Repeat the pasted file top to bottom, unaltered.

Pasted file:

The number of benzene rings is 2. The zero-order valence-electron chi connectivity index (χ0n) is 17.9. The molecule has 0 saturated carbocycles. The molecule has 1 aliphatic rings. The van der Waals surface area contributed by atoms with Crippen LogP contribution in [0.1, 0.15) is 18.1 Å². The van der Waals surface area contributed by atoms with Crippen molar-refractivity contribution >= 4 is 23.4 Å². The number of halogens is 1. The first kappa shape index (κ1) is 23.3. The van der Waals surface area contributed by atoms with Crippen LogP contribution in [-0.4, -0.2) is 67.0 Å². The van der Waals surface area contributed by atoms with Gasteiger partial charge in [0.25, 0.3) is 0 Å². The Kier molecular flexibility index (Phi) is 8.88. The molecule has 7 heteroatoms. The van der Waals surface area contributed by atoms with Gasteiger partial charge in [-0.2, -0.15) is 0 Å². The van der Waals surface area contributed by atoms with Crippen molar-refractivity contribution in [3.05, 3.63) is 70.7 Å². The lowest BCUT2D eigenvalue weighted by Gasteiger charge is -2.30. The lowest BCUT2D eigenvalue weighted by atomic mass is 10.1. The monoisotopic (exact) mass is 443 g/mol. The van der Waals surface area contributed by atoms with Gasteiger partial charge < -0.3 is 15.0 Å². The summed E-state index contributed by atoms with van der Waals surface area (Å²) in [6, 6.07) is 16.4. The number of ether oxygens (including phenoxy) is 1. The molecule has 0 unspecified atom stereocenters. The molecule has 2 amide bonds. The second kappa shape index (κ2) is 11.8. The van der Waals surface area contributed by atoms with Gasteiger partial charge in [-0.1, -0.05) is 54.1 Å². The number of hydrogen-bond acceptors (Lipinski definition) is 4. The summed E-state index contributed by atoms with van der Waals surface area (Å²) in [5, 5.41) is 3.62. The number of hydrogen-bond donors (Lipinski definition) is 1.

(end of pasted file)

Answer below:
The number of benzene rings is 2. The zero-order valence-electron chi connectivity index (χ0n) is 17.9. The molecule has 0 saturated carbocycles. The molecule has 1 aliphatic rings. The van der Waals surface area contributed by atoms with Crippen LogP contribution in [0.1, 0.15) is 18.1 Å². The van der Waals surface area contributed by atoms with Crippen molar-refractivity contribution >= 4 is 23.4 Å². The number of halogens is 1. The first kappa shape index (κ1) is 23.3. The van der Waals surface area contributed by atoms with Crippen LogP contribution in [-0.4, -0.2) is 67.0 Å². The van der Waals surface area contributed by atoms with Gasteiger partial charge in [0.25, 0.3) is 0 Å². The Kier molecular flexibility index (Phi) is 8.88. The molecule has 7 heteroatoms. The van der Waals surface area contributed by atoms with Gasteiger partial charge in [-0.2, -0.15) is 0 Å². The van der Waals surface area contributed by atoms with Crippen molar-refractivity contribution in [3.05, 3.63) is 70.7 Å². The lowest BCUT2D eigenvalue weighted by Gasteiger charge is -2.30. The lowest BCUT2D eigenvalue weighted by atomic mass is 10.1. The monoisotopic (exact) mass is 443 g/mol. The van der Waals surface area contributed by atoms with Gasteiger partial charge < -0.3 is 15.0 Å². The summed E-state index contributed by atoms with van der Waals surface area (Å²) in [6, 6.07) is 16.4. The number of ether oxygens (including phenoxy) is 1. The molecule has 0 unspecified atom stereocenters. The molecule has 2 amide bonds. The second kappa shape index (κ2) is 11.8. The van der Waals surface area contributed by atoms with Gasteiger partial charge in [-0.1, -0.05) is 54.1 Å². The number of hydrogen-bond acceptors (Lipinski definition) is 4. The summed E-state index contributed by atoms with van der Waals surface area (Å²) in [5, 5.41) is 3.62. The number of hydrogen-bond donors (Lipinski definition) is 1.